SAN JOSE -- About 15 hours after it was announced that he would be getting the keys to the San Jose Police Department while the city continues its search for the next chief, Larry Esquivel gave his first press conference and said he would keep his focus on the people.

The deputy chief and soon-to-be interim chief said Tuesday he wants to continue a community policing push that became a hallmark of outgoing Chief Chris Moore's two-year tenure at the top.

"We really want to maintain that partnership with the community," Esquivel said.

Esquivel announce no sweeping changes. To be fair, he'll only be in the position for a few months at best as the city gave itself an extension in its quest to replace Moore, whose last day on the job is Saturday.

The department also announced that Deputy Chief Edgardo Garcia, commander of the administrative bureau and former commander of investigations, will step in acting assistant chief, a post recently held by Rikki Goede, who left the department earlier this month to become the police chief in the East Bay city of Piedmont.

Esquivel, a 27-year SJPD veteran whose most recent charge was overseeing the city's patrol force, promised to be a voice for a rank-and-file beleaguered by budget cuts, an officer exodus and a bitter political fight with City Hall over pension and benefits reform.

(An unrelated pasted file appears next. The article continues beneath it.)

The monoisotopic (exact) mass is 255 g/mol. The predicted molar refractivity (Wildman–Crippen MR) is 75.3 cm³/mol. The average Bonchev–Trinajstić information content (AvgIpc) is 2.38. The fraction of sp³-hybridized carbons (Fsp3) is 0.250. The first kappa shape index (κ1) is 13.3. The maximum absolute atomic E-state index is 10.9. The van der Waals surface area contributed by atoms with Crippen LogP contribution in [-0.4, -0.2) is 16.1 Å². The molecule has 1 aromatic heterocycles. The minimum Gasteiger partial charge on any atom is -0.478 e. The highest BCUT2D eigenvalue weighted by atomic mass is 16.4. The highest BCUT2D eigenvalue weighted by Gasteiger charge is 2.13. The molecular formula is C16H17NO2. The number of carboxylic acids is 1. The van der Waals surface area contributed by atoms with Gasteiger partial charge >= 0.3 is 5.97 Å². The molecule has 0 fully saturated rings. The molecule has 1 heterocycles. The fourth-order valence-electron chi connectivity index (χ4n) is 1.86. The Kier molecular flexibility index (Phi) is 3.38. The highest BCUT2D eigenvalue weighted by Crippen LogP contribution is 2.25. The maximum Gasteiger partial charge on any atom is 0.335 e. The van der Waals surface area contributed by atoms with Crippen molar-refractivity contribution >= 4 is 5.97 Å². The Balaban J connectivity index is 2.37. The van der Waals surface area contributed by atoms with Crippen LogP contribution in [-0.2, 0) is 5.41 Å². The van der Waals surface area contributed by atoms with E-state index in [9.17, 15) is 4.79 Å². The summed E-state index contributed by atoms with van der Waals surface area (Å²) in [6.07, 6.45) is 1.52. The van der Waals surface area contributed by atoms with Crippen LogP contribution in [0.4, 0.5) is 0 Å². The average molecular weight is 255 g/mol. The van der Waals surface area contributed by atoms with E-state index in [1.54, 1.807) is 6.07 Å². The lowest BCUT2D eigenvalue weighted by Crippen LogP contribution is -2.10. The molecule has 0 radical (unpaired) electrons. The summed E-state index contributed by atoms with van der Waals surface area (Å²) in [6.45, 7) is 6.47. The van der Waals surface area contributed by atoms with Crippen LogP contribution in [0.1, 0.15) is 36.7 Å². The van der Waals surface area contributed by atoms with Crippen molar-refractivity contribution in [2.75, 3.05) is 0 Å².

"I want to represent them and be visible for them," Esquivel said. "I have a pretty good working knowledge of the men and women who work here."

In that respect Esquivel seems well-positioned. As a career officer who started as a reserve officer in 1984, his experience in a multitude of units in the department has earned him the respect of his colleagues.

He praised the quality of the department even as he acknowledged the public's dissatisfaction with how a shrunken force has resulted in significantly slower responses to nonviolent crimes like burglary. The police force numbers just over 1,000, down from more than 1,400 in 2008.

"That perception is real to our citizens," Esquivel said. "It's important to them."

Esquivel stressed retention as a department priority in this interim period, as officers either retiring or leaving for police departments with more attractive pay and perks are outpacing the number of new recruits expected to join the ranks this summer.

Neither Esquivel nor his four fellow deputy chiefs applied for the soon-to-be-vacant post held by Moore. Esquivel chalked up his choice as a "personal decision" that "at the time wasn't right for me." But he says he is looking forward to the challenge of leading the department in the short term.

"I'm here to lead until however long it takes to select the new chief," he said.

Contact Robert Salonga at 408-920-5002. Follow him at Twitter.com/robertsalonga.